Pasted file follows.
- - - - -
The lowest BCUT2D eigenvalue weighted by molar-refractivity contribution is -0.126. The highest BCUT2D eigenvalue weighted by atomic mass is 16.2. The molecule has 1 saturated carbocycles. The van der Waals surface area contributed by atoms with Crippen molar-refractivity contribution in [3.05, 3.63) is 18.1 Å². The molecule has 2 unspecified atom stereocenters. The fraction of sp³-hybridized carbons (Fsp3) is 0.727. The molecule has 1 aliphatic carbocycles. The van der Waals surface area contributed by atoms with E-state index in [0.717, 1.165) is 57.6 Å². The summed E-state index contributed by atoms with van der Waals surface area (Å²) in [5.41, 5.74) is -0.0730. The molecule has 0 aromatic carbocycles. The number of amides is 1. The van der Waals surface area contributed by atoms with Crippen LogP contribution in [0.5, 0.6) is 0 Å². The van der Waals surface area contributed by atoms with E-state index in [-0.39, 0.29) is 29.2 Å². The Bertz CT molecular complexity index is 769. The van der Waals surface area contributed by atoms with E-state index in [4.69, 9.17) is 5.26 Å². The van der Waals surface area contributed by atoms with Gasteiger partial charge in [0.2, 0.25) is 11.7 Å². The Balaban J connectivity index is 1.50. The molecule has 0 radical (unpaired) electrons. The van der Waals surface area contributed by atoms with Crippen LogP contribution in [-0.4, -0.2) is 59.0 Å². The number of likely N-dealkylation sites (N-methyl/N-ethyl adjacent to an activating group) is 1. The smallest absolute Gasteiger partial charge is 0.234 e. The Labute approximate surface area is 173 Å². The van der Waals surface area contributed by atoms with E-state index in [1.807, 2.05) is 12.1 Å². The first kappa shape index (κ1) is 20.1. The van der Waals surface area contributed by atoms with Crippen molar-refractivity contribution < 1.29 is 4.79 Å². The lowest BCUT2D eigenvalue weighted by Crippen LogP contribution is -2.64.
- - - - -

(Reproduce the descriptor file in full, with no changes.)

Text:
The lowest BCUT2D eigenvalue weighted by molar-refractivity contribution is -0.126. The highest BCUT2D eigenvalue weighted by atomic mass is 16.2. The molecule has 1 saturated carbocycles. The van der Waals surface area contributed by atoms with Crippen molar-refractivity contribution in [3.05, 3.63) is 18.1 Å². The molecule has 2 unspecified atom stereocenters. The fraction of sp³-hybridized carbons (Fsp3) is 0.727. The molecule has 1 aliphatic carbocycles. The van der Waals surface area contributed by atoms with E-state index in [0.717, 1.165) is 57.6 Å². The summed E-state index contributed by atoms with van der Waals surface area (Å²) in [5.41, 5.74) is -0.0730. The molecule has 0 aromatic carbocycles. The number of amides is 1. The van der Waals surface area contributed by atoms with Crippen LogP contribution in [0.5, 0.6) is 0 Å². The van der Waals surface area contributed by atoms with E-state index in [-0.39, 0.29) is 29.2 Å². The Bertz CT molecular complexity index is 769. The van der Waals surface area contributed by atoms with E-state index in [4.69, 9.17) is 5.26 Å². The van der Waals surface area contributed by atoms with Gasteiger partial charge in [0.2, 0.25) is 11.7 Å². The Balaban J connectivity index is 1.50. The molecule has 0 radical (unpaired) electrons. The van der Waals surface area contributed by atoms with Crippen LogP contribution in [-0.4, -0.2) is 59.0 Å². The number of likely N-dealkylation sites (N-methyl/N-ethyl adjacent to an activating group) is 1. The smallest absolute Gasteiger partial charge is 0.234 e. The Labute approximate surface area is 173 Å². The van der Waals surface area contributed by atoms with E-state index in [1.807, 2.05) is 12.1 Å². The first kappa shape index (κ1) is 20.1. The van der Waals surface area contributed by atoms with Crippen molar-refractivity contribution < 1.29 is 4.79 Å². The lowest BCUT2D eigenvalue weighted by Crippen LogP contribution is -2.64.